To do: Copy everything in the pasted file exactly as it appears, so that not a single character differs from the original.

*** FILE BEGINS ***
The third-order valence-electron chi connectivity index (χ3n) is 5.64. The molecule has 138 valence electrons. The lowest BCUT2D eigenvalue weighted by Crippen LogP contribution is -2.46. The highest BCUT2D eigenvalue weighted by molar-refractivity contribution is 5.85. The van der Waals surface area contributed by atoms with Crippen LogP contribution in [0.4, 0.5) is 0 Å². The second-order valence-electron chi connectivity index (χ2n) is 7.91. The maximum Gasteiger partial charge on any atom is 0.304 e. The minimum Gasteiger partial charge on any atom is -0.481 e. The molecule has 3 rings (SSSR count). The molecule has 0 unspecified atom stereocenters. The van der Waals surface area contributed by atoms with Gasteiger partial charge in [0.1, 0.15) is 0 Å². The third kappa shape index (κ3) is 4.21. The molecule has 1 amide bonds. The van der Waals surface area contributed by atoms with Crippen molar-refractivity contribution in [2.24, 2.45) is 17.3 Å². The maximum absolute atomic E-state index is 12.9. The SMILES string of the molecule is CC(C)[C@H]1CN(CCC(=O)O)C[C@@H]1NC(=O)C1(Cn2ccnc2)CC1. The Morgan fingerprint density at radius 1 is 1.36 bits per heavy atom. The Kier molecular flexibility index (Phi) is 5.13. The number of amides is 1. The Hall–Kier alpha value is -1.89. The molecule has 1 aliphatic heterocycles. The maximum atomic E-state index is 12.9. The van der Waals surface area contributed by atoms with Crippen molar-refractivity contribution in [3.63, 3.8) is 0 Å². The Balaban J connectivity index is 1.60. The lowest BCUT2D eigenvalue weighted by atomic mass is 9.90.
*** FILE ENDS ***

The third-order valence-electron chi connectivity index (χ3n) is 5.64. The molecule has 138 valence electrons. The lowest BCUT2D eigenvalue weighted by Crippen LogP contribution is -2.46. The highest BCUT2D eigenvalue weighted by molar-refractivity contribution is 5.85. The van der Waals surface area contributed by atoms with Crippen LogP contribution in [0.4, 0.5) is 0 Å². The second-order valence-electron chi connectivity index (χ2n) is 7.91. The maximum Gasteiger partial charge on any atom is 0.304 e. The minimum Gasteiger partial charge on any atom is -0.481 e. The molecule has 3 rings (SSSR count). The molecule has 0 unspecified atom stereocenters. The van der Waals surface area contributed by atoms with Gasteiger partial charge in [0.1, 0.15) is 0 Å². The third kappa shape index (κ3) is 4.21. The molecule has 1 amide bonds. The van der Waals surface area contributed by atoms with Crippen molar-refractivity contribution in [2.24, 2.45) is 17.3 Å². The maximum absolute atomic E-state index is 12.9. The SMILES string of the molecule is CC(C)[C@H]1CN(CCC(=O)O)C[C@@H]1NC(=O)C1(Cn2ccnc2)CC1. The Morgan fingerprint density at radius 1 is 1.36 bits per heavy atom. The Kier molecular flexibility index (Phi) is 5.13. The number of amides is 1. The Hall–Kier alpha value is -1.89. The molecule has 1 aliphatic heterocycles. The maximum atomic E-state index is 12.9. The van der Waals surface area contributed by atoms with Crippen molar-refractivity contribution in [3.63, 3.8) is 0 Å². The Balaban J connectivity index is 1.60. The lowest BCUT2D eigenvalue weighted by atomic mass is 9.90.